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It’s election day in the United States, and corporate America’s response—besides all those encouraging suggestions to vote—is coming into focus. And it has nothing to do with the ballot box: retailers across America, including Tiffany’s, Macy’s, H&M, CVS, Saks Fifth Avenue, Nike, Sweetgreen, and more are boarding up their windows. The decision isn’t inexplicable, necessarily, though it casts a grim light on the way our corporate overlords see the election.

The boarded up stores in Portland, Seattle, Washington. D.C., and New York, are intended as a safeguard in anticipation of post-election riots. Indeed, the consensus for many business owners seems to be that no matter who wins, someone is going to throw a chair through a shop window. And corporations aren’t the only ones boarding up: earlier this week, the White House was enclosed by a new “non-scalable” fence. (Trump’s star on the Hollywood Walk of Fame, which was destroyed twice last month, has also been boarded up and fenced in.)

While business owners seem confident (or at least cautious) that some civil unrest will follow the results, or possible lack thereof, of Tuesday’s presidential election, for most consumers, the decision has created confusion. Writer Thomas Chatterton Williams tweeted that he went to Soho today “to buy a pair of jeans” (his words) but was unable to because “every single storefront is boarded up.” Imagine denying an Emily Ratajkowski enthusiast a fresh pair of jeans on American democracy’s favorite day! More seriously, it makes all those rallying cries from brands for their customers and followers to get out and vote ring more than a little hollow.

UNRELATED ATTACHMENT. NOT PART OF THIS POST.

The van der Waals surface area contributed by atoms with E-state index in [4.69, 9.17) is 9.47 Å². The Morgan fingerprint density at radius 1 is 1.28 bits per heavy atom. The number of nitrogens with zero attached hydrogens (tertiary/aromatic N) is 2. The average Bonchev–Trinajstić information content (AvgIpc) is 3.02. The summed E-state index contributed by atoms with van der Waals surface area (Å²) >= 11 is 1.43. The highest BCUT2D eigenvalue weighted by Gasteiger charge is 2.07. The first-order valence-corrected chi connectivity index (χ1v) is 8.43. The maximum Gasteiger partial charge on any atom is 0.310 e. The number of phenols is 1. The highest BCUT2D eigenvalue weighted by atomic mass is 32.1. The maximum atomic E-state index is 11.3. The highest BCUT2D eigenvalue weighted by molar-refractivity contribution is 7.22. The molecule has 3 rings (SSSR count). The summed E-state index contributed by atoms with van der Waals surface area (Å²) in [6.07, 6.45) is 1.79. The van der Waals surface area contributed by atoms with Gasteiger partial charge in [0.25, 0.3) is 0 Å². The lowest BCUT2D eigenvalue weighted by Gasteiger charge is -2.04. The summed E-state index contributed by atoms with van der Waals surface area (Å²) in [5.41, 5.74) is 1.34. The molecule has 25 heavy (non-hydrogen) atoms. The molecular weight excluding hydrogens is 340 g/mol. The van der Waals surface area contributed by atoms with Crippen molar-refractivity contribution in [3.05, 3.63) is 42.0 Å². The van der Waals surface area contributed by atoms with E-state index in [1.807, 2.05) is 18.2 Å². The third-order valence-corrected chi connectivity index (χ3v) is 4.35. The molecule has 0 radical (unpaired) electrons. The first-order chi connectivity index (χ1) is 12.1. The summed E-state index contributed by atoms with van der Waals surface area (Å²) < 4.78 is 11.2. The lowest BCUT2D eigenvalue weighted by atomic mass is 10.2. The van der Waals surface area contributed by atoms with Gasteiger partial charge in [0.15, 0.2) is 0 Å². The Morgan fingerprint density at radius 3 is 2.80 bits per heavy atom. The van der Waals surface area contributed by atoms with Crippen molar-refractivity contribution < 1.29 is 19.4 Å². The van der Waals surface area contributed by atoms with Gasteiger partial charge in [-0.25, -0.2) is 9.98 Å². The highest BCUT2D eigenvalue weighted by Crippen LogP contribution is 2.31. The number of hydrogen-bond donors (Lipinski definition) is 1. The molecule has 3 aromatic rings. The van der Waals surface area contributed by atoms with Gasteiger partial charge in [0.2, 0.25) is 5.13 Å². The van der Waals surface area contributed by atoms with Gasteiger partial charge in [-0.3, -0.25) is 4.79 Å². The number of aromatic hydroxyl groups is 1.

Workers board up a Fendi store in New York, November 2, 2020.

David Dee Delgado / Getty Images

Of course, plywood-filled windows are not an unfamiliar sight in America. (Plywood may be the only thing on earth having a good 2020!) Many stores in New York luxury skateboarding neighborhood Soho boarded up at the onset of the pandemic, a reaction to a health crisis that suggested many brands understood the theft of luxury goods, rather than the bulk purchase of toilet paper, as a primary aim of pandemic-panicked civil unrest. In May and June, in the wake of Goerge Floyd’s murder, several retail corridors in American cities were looted amid protests against police violence—prompting many more stores in cities large and small to board their windows. That decision, as today’s election board-ups remind us, ran counter to brands’ promises of solidarity with protestors. It’s a tricky double-bind: companies now find themselves in the odd position of crafting words of unity while bracing themselves for the violent effect of what they claim to be asking for (all the while begging customers to help them survive by making new purchases). Forget spaces up for lease. The boarded-up store may be the most trenchant symbol of the state of retail in 2020.

A boarded up Saks Fifth Avenue store in New York, November 1, 2020.

Timothy A. Clary / Getty Images

Trump graffiti on a boarded up business in Soho, November 2, 2020.

Timothy A. Clary / Getty Images

A boarded up Louis Vuitton store in San Francisco, November 1, 2020.

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Article written by Rachel Tashjian #GQ